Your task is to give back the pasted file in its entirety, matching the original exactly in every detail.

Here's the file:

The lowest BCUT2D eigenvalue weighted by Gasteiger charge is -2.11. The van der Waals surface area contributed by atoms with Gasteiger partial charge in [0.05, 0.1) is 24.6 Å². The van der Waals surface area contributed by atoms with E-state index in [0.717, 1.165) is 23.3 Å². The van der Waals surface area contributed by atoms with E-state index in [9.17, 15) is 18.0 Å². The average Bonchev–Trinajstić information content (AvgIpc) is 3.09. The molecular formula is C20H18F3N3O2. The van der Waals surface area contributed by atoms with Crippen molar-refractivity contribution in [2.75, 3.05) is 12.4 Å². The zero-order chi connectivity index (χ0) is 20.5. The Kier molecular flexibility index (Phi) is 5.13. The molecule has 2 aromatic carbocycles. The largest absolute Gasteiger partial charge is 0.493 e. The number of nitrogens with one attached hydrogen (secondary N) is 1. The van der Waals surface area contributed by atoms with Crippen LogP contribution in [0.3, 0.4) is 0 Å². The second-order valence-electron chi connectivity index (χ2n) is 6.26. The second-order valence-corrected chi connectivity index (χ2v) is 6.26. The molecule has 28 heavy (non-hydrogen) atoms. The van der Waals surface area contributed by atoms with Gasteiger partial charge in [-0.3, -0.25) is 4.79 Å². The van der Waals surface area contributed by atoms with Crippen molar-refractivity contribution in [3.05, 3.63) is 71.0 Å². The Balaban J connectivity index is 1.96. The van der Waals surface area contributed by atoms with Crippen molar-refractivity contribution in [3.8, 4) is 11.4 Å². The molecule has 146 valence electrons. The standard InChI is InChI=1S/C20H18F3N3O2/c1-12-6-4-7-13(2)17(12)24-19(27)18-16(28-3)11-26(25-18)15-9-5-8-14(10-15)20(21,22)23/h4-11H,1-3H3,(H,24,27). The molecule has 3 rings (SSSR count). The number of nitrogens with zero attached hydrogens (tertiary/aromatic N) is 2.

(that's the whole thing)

The lowest BCUT2D eigenvalue weighted by Gasteiger charge is -2.11. The van der Waals surface area contributed by atoms with Gasteiger partial charge in [0.05, 0.1) is 24.6 Å². The van der Waals surface area contributed by atoms with E-state index in [0.717, 1.165) is 23.3 Å². The van der Waals surface area contributed by atoms with E-state index in [9.17, 15) is 18.0 Å². The average Bonchev–Trinajstić information content (AvgIpc) is 3.09. The molecular formula is C20H18F3N3O2. The van der Waals surface area contributed by atoms with Crippen molar-refractivity contribution in [2.75, 3.05) is 12.4 Å². The zero-order chi connectivity index (χ0) is 20.5. The Kier molecular flexibility index (Phi) is 5.13. The molecule has 2 aromatic carbocycles. The largest absolute Gasteiger partial charge is 0.493 e. The number of nitrogens with one attached hydrogen (secondary N) is 1. The van der Waals surface area contributed by atoms with Crippen LogP contribution in [0.3, 0.4) is 0 Å². The second-order valence-electron chi connectivity index (χ2n) is 6.26. The second-order valence-corrected chi connectivity index (χ2v) is 6.26. The molecule has 28 heavy (non-hydrogen) atoms. The van der Waals surface area contributed by atoms with Gasteiger partial charge in [-0.3, -0.25) is 4.79 Å². The van der Waals surface area contributed by atoms with Crippen molar-refractivity contribution in [3.05, 3.63) is 71.0 Å². The Balaban J connectivity index is 1.96. The van der Waals surface area contributed by atoms with Crippen molar-refractivity contribution in [3.8, 4) is 11.4 Å². The molecule has 146 valence electrons. The standard InChI is InChI=1S/C20H18F3N3O2/c1-12-6-4-7-13(2)17(12)24-19(27)18-16(28-3)11-26(25-18)15-9-5-8-14(10-15)20(21,22)23/h4-11H,1-3H3,(H,24,27). The molecule has 3 rings (SSSR count). The number of nitrogens with zero attached hydrogens (tertiary/aromatic N) is 2.